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New Year’s resolutions for better government

Posted: December 27, 2011 10:31 a.m.
Updated: December 28, 2011 5:00 a.m.

Ah, a New Year.

For most of us, it’s a time of new beginnings … a time to reflect on the previous 52 weeks, and perhaps commit to doing things a little differently in the coming year. We make a commitment to improve our lives in some way, such as spending more time at the gym, spending less time at the office, eating a little healthier, learning a new skill, or taking up a new hobby.

For elected office-holders -- from local town councils and school boards, to the state legislature and U.S. Congress -- the New Year offers a unique time to reflect on how we might better serve the public. Here are four good New Year’s resolutions for those of us in elected government positions:

• First and foremost, let's commit to openness. Openness is always the best policy. Public records should be easily accessible, as should all elected officials. And government spending details should be posted on the Web, so taxpayers can see how their hard-earned dollars are spent with a few clicks of a mouse and from the comfort of their own homes. Transparency improves the quality of government by holding public officials accountable, and it helps to build a sense of public trust.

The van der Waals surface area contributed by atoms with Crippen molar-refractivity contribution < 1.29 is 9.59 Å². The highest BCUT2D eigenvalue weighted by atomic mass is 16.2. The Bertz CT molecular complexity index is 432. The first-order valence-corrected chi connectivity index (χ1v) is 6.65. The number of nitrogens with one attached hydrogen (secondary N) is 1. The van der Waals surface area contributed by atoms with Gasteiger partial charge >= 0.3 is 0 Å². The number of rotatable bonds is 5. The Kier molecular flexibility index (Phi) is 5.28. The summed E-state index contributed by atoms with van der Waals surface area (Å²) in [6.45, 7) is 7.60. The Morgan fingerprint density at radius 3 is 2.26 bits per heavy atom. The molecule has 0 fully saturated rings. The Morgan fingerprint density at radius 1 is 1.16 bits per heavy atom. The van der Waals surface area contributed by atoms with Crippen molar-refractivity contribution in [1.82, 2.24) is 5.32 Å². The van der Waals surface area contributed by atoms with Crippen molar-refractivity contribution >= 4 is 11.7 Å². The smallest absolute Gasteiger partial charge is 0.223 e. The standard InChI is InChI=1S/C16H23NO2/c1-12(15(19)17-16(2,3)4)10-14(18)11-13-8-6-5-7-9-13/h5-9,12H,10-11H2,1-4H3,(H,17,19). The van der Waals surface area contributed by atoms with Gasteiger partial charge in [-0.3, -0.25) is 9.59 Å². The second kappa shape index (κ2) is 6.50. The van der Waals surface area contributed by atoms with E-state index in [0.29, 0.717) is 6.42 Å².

• Let's be more respectful. A hallmark of a healthy system of government is the willingness of public officials to debate contentious issues without descending into attacking those they oppose. We all say we want civil, issue-oriented discourse… yet, all too often, politics gets consumed by name-calling, accusations, and the “blame game.” We’d do well to take this opportunity to renew our commitment to civil debate and showing respect toward those who hold viewpoints different than our own.

• Never forget the taxpayers, whose hard-earned dollars make it possible for government to operate. These days, it seems many government officials view spending as the primary measure of their public service. They talk about how they “brought home the bacon” or secured a government grant … almost as if it’s their own money and their own generosity they’re talking about. They give little consideration to the plight of all the taxpayers who have more and more money pulled from their pockets so the politicians can take credit for spending it!

• Let's never stop trying to improve government. Many citizens realize that the governmental bodies that serve them – such as their town hall, their school district, or their state and federal government -- are in need of real reform to improve the way services are provided. But there are lots of politicians, bureaucrats, lobbyists and “good ol’ boys” who are happy with the way things are -- the status quo – because they derive their power from the current system. They are unwilling to change the system because they are part of the system, and they view reform efforts as intrusion onto their “turf.” That's wrong. Government exists to serve the people, not the other way around. One of the most important things a public official can do is search for ways to make government less expensive and more accountable, even when it rubs some people within government the wrong way.

Public service is a noble pursuit, and it should be treated accordingly. Let’s make 2012 a year in which we truly better our local community, our state, and our nation. Happy New Year!
(Richard Eckstrom is South Carolina comptroller.)

 

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